Exception = new InArgument<Exception>((env) => 
                         new ApplicationException("An ApplicationException was thrown."))
        
                },
                new WriteLine
                {
                    Text = "Sequence complete."
                }
            }
        },
        CancellationHandler = new WriteLine
        {
            Text = "Sequence canceled."
        }
    },
    Catches =
    {
        new Catch<ApplicationException>
        {
            Action = new ActivityAction<ApplicationException>
            {
                Handler  = new WriteLine
                {
                    Text = "Exception caught."
                }
            }
        }
    }

};

// Create a WorkflowApplication instance.
WorkflowApplication wfApp = new WorkflowApplication(wf);

wfApp.Completed = delegate(WorkflowApplicationCompletedEventArgs e)
{
    if (e.CompletionState == ActivityInstanceState.Faulted)
    {
        Console.WriteLine("Workflow {0} Terminated.", e.InstanceId);
        Console.WriteLine("Exception: {0}\n{1}",
            e.TerminationException.GetType().FullName,
            e.TerminationException.Message);
    }
    else if (e.CompletionState == ActivityInstanceState.Canceled)
    {
        Console.WriteLine("Workflow {0} Canceled.", e.InstanceId);
    }
    else
    {
        Console.WriteLine("Workflow {0} Completed.", e.InstanceId);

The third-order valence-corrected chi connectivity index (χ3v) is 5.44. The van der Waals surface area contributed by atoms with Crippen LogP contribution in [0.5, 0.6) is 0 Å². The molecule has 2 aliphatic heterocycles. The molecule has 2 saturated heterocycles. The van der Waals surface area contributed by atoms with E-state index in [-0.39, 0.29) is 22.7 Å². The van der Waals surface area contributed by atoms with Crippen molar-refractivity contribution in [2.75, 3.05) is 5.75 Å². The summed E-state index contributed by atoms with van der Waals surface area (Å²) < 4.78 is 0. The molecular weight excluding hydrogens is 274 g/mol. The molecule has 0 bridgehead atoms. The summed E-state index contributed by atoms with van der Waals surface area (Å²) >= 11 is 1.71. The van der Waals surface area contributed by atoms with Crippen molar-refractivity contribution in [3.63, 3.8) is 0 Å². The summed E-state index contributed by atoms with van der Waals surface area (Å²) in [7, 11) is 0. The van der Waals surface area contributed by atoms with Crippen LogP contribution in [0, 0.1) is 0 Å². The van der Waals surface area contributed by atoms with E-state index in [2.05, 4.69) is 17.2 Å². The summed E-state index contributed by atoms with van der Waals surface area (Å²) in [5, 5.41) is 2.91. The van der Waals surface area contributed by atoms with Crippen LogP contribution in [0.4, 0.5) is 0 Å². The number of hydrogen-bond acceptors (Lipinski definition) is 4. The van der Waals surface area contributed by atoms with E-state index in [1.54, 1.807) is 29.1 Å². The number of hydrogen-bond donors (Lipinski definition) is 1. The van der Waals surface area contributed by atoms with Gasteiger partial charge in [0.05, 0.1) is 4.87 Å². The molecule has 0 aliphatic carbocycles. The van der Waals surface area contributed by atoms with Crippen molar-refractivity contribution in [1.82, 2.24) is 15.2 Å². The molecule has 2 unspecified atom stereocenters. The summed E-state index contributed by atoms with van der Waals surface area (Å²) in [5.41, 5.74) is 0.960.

}
};

// Run the workflow.
wfApp.Run();

When this workflow is invoked, the following output is displayed to the console.

Sequence starting.
Sequence canceled.
Exception caught.
Workflow e3c18939-121e-4c43-af1c-ba1ce977ce55 Completed.

Throwing Exceptions from a CancellationHandler

Any exceptions thrown from the CancellationHandler of a CancellationScope are fatal to the workflow. If there is a possibility of exceptions escaping from a CancellationHandler, use a TryCatch in the CancellationHandler to catch and handle these exceptions.

Cancellation using CompensableActivity

Like the CancellationScope activity, the CompensableActivity has a CancellationHandler. If a CompensableActivity is canceled, any activities in its CancellationHandler are invoked. This can be useful for undoing partially completed compensable work. For information about how to use CompensableActivity for compensation and cancellation, see Compensation.

Cancellation using Custom Activities

Custom activity authors can implement cancellation logic into their custom activities in several different ways. Custom activities that derive from Activity can implement cancellation logic by placing a CancellationScope or other custom activity that contains cancellation logic in the body of the activity. AsyncCodeActivity and NativeActivity derived activities can override their respective Cancel method and provide cancellation logic there. CodeActivity derived activities do not provide any provision for cancellation because all their work is performed in a single burst of execution when the runtime calls the Execute method. If the execute method has not yet been called and a CodeActivity based activity is canceled, the activity closes with a status of Canceled and the Execute method is not called.

Cancellation using NativeActivity